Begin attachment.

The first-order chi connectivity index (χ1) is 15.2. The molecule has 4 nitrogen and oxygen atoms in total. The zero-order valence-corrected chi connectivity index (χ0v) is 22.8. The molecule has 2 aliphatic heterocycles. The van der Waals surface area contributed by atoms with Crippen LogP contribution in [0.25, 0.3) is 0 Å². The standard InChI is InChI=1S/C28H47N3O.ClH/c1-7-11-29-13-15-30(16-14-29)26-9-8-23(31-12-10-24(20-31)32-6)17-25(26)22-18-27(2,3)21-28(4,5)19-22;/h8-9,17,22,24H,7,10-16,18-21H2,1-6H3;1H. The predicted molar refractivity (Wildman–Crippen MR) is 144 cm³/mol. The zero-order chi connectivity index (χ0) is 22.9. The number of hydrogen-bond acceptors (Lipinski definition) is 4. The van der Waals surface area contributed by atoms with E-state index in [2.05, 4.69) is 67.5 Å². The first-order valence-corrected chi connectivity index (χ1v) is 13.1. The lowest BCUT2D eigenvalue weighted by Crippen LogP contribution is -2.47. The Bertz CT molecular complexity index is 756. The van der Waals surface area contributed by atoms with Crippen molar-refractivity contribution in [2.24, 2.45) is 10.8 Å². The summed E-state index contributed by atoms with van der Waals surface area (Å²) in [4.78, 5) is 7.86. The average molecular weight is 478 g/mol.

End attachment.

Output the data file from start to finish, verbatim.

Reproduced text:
The first-order chi connectivity index (χ1) is 15.2. The molecule has 4 nitrogen and oxygen atoms in total. The zero-order valence-corrected chi connectivity index (χ0v) is 22.8. The molecule has 2 aliphatic heterocycles. The van der Waals surface area contributed by atoms with Crippen LogP contribution in [0.25, 0.3) is 0 Å². The standard InChI is InChI=1S/C28H47N3O.ClH/c1-7-11-29-13-15-30(16-14-29)26-9-8-23(31-12-10-24(20-31)32-6)17-25(26)22-18-27(2,3)21-28(4,5)19-22;/h8-9,17,22,24H,7,10-16,18-21H2,1-6H3;1H. The predicted molar refractivity (Wildman–Crippen MR) is 144 cm³/mol. The zero-order chi connectivity index (χ0) is 22.9. The number of hydrogen-bond acceptors (Lipinski definition) is 4. The van der Waals surface area contributed by atoms with E-state index in [2.05, 4.69) is 67.5 Å². The first-order valence-corrected chi connectivity index (χ1v) is 13.1. The lowest BCUT2D eigenvalue weighted by Crippen LogP contribution is -2.47. The Bertz CT molecular complexity index is 756. The van der Waals surface area contributed by atoms with Crippen molar-refractivity contribution in [2.24, 2.45) is 10.8 Å². The summed E-state index contributed by atoms with van der Waals surface area (Å²) in [4.78, 5) is 7.86. The average molecular weight is 478 g/mol.